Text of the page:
An occasional poem is a poem written to document or provide commentary on an event. It is often intended to be read or performed publicly.
“The occasional poem is a poem of direct emotional power: it is accessible, and it fosters a public relationship. It is the place were we all can meet—to offer our words, the news, and the heart of our lives—in a time of crises.”
History of the Occasional Poem
Originating in ancient Greek and Roman culture, occasional poetry continued to play a consistent role throughout Western literary history. The bodies of work of poets such as Horace, Jonson, Dryden, Milton, Goethe, Yeats, Dickinson, Whitman, and Auden feature acclaimed occasional poems. Occasional poems also played a large role in Arabic, Persian, Urdu, Japanese, Korean and Chinese literature. Poets such as Gibran, Hafez, Faiz, Basho, and Li Po wrote occasional poems embodying key events of their cultures and histories.
Occasional poems are often lyrical due to their origin in performance and music accompaniment. Historically, they have appeared as wedding songs, dirges, elegies, hymns, and odes. Juan Felipe Herrera the role of lyric in occasional poetry:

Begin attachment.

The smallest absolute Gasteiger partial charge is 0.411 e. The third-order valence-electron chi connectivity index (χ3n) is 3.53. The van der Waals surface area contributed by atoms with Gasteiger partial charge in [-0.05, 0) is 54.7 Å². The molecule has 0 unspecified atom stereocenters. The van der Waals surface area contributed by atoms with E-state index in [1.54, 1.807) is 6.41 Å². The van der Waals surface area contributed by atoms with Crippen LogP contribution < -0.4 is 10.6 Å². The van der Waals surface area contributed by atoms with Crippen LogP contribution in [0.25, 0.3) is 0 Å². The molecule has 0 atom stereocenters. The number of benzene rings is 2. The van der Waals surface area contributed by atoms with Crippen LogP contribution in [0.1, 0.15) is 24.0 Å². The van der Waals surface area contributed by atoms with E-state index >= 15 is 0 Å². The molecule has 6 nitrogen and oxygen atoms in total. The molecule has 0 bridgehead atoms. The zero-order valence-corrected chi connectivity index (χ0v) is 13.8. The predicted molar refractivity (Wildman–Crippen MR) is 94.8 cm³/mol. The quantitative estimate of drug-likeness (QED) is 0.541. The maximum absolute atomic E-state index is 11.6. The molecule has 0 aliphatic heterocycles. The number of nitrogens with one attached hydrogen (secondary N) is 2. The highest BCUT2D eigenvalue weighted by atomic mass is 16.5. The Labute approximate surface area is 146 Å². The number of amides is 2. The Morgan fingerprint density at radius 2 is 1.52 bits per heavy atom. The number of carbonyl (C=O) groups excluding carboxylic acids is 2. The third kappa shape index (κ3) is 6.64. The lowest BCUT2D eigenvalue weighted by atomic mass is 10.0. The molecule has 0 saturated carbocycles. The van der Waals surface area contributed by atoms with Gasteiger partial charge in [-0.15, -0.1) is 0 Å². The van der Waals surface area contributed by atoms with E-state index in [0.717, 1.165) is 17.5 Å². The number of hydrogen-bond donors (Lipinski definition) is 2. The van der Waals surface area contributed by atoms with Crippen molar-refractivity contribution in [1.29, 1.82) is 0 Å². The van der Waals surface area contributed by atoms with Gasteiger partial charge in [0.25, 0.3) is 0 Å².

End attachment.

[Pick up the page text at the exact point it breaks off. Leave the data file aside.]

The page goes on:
“Greek, Egyptian, Hebrew, Middle Eastern and Aztec poetics offer magnificent traditions. Being raised as a Farmworkers child, on the outskirts of towns and cities, gave me the lenses to wander and wonder about things-as-themselves, not as they should be… We must search for the core of things and respond to it, to the center of being—the place where we all are one, any place we happen to be, where at times we hesitate to truly meet each other.”
One of the most famous contemporary occasional poems is Elizabeth Alexander's "Praise Song for the Day”, written for Barack Obama's 2009. Only five inaugural poems have been read at United States presidential inaugurations.
Other famous occasional poems include “The Charge of the Light Brigade” by Alfred Lord Tennyson, written about the Charge of the Light Brigade at the Battle of Balaclava during the Crimean War; “The Battle Hymn of the Republic” by Julia Ward Howe about the American Civil War; and “The Day Lady Died” by Frank O'Hara about the death of Billie Holiday.